Words kept her up late at night. Words and coffee that had grown cold. She really only drank coffee for the smell. She sat mulling over her life in intimate detail. She had a notebook on her lap, and her pen poised above the leftover school notebook paper. She was just home for a visit. Time was short as it always is. So, she silently thought the minutes away.
She thought of all the people who told her that life after high school would be so different than planned. She thought of all the dream-slayers who shot down her dreams before she could finish explaining them. She thought of the well-meaning women who preached at her to stay pure, and to never be sucked in by the world.
She thought of all the ladies who assumed Ever After had to include a man. She thought of all the critics of life. She thought of every woman who ever told her never to read a romance novel…because those books weren’t reality. Those books would paint a false picture of love and marriage. She thought of all the things that people say.
Then the girl with cold coffee thought of all the things that people didn’t say.
Because people don’t tell you that life after high school is actually better than you can imagine. It’s harder. It’s different. It’s a transition…but it’s a vital part of who you become. Different isn’t terrible, but adults don’t tell you that. They just say, “Oh you wait and see! It gets harder from here. You have no idea.”
Because the dream-slayers don’t share their whole story. What made them fail? How was achieving the dream difficult? What made them stagger? What forced them to give up? What did they learn from the journey? But dream-slayers don’t tell you those things. They just roll their eyes and say, “Your dreams will never happen. Big dreams are usually just big failures.”
Because women don’t explain the ways that helped them stay pure. And the women who fell don’t share how God’s forgiveness embraced them after they lost the fight. Most women don’t candidly share their story, so young girls are left in the dark thinking they are the only ones.
And people don’t tell you that it’s good to be single.
And people don’t talk about the joys in life, instead they breathe out problems in complaints, arguments, and misguided passion.
And women don’t tell you that love is better than a romance novel. Real life love is more ordinary, more strained, more needed, more fulfilling, and more lovely than a cheap romance novel. But wives don’t share that side.
So the girl with cold coffee sits cross-legged in the dark at 12:38 am, and she is upset by these thoughts. People only tell part of the story. They tell the side of the story that is easiest to tell, and hardest to hear. After all, criticism and scorn is easier to come by than candid encouragement laced with truth.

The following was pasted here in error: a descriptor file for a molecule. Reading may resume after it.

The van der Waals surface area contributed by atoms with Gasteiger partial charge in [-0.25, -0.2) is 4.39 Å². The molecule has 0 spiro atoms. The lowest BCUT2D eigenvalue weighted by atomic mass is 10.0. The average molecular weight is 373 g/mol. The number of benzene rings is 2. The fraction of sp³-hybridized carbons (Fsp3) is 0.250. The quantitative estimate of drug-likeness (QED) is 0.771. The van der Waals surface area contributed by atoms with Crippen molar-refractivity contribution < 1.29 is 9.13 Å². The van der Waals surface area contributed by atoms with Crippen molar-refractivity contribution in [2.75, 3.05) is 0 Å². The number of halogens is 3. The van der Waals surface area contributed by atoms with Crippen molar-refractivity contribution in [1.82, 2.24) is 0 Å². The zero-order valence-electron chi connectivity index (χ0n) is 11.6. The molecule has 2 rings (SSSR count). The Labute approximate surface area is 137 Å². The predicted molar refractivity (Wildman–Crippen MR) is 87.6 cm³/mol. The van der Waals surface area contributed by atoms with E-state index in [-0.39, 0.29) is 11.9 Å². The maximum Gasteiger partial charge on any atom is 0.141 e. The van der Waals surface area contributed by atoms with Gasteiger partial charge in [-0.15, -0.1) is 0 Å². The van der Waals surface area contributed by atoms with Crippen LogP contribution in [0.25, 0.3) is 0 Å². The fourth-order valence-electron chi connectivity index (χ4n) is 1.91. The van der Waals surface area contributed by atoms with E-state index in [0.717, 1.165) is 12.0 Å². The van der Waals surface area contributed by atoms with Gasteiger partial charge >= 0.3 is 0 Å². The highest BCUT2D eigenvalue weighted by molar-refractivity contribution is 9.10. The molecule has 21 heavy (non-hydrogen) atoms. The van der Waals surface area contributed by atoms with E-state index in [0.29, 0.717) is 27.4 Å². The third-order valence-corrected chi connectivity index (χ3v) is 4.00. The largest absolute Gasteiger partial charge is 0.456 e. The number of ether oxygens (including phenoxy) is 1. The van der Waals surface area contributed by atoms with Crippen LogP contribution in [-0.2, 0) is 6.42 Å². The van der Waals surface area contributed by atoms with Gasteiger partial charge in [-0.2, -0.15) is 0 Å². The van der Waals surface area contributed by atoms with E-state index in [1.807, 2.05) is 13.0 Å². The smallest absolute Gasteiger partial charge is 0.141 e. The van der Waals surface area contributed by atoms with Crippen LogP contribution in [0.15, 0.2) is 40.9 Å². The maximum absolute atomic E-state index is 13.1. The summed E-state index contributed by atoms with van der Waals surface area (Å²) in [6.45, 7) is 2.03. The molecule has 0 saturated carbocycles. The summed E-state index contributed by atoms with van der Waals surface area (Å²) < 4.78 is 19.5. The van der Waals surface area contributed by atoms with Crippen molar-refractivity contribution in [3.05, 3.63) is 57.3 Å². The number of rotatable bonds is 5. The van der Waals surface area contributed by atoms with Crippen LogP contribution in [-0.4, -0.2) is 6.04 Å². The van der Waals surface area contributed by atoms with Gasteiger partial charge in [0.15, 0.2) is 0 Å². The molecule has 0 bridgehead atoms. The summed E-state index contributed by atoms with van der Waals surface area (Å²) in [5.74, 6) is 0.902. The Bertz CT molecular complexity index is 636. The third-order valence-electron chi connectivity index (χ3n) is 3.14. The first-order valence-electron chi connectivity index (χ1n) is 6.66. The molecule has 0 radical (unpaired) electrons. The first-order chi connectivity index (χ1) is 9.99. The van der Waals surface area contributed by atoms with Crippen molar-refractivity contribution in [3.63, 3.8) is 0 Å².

She finally writes,
“Tell me that adulthood is hard, but show me what you have learned. Tell me that dreams are lofty, but give me ways to achieve them. Tell me that doing right is difficult, but rally around to help me.
Tell me that a husband is wonderful, but explain to me that singleness is valuable. Tell me that living is tough, but remind me to count my blessings one by one and over again. Tell me that romance novels are vain, but describe to me the real romance of life.
Please listen. Your audience is impressionable. Your audience is vulnerable. Your audience is passionate. Each and every one of them is in need of you. How will you speak to them?”
Awaiting Your Response,
The Girl with Cold Coffee.
She has scrawled her words across the page. The letters are mostly legible. Tears are falling and her passion has had its say. People shout so many things, and they are often silently harmful. She folds the paper and slips it in a miscellaneous envelope. For now she needs to sleep, and she isn’t sure if her words will impact anyone at all. But the girl released these words from the cobwebs of her thoughts, and now she can succumb to rest.
Somehow these words made it to you, and the girl with cold coffee is asleep somewhere. She needs you today, and she’ll need you tomorrow.
Because youth is everywhere that you look.
And she is awaiting your response.